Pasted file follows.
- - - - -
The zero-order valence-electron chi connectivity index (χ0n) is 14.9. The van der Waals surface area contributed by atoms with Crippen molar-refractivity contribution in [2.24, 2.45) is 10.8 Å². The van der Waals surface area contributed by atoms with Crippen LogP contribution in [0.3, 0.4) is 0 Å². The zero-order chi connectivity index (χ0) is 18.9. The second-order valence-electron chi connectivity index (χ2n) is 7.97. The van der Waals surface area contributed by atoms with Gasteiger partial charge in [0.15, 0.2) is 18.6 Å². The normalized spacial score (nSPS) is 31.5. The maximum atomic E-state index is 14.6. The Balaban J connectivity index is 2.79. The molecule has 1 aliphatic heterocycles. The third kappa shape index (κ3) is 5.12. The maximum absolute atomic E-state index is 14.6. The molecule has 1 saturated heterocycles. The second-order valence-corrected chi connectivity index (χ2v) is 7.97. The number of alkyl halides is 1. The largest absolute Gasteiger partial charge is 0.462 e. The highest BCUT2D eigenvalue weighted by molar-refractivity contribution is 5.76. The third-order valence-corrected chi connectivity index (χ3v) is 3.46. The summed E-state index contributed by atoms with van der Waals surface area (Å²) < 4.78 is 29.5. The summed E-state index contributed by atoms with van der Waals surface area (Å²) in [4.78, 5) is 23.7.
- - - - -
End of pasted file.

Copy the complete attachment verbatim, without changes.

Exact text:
The zero-order valence-electron chi connectivity index (χ0n) is 14.9. The van der Waals surface area contributed by atoms with Crippen molar-refractivity contribution in [2.24, 2.45) is 10.8 Å². The van der Waals surface area contributed by atoms with Crippen LogP contribution in [0.3, 0.4) is 0 Å². The zero-order chi connectivity index (χ0) is 18.9. The second-order valence-electron chi connectivity index (χ2n) is 7.97. The van der Waals surface area contributed by atoms with Gasteiger partial charge in [0.15, 0.2) is 18.6 Å². The normalized spacial score (nSPS) is 31.5. The maximum atomic E-state index is 14.6. The Balaban J connectivity index is 2.79. The molecule has 1 aliphatic heterocycles. The third kappa shape index (κ3) is 5.12. The maximum absolute atomic E-state index is 14.6. The molecule has 1 saturated heterocycles. The second-order valence-corrected chi connectivity index (χ2v) is 7.97. The number of alkyl halides is 1. The largest absolute Gasteiger partial charge is 0.462 e. The highest BCUT2D eigenvalue weighted by molar-refractivity contribution is 5.76. The third-order valence-corrected chi connectivity index (χ3v) is 3.46. The summed E-state index contributed by atoms with van der Waals surface area (Å²) < 4.78 is 29.5. The summed E-state index contributed by atoms with van der Waals surface area (Å²) in [4.78, 5) is 23.7.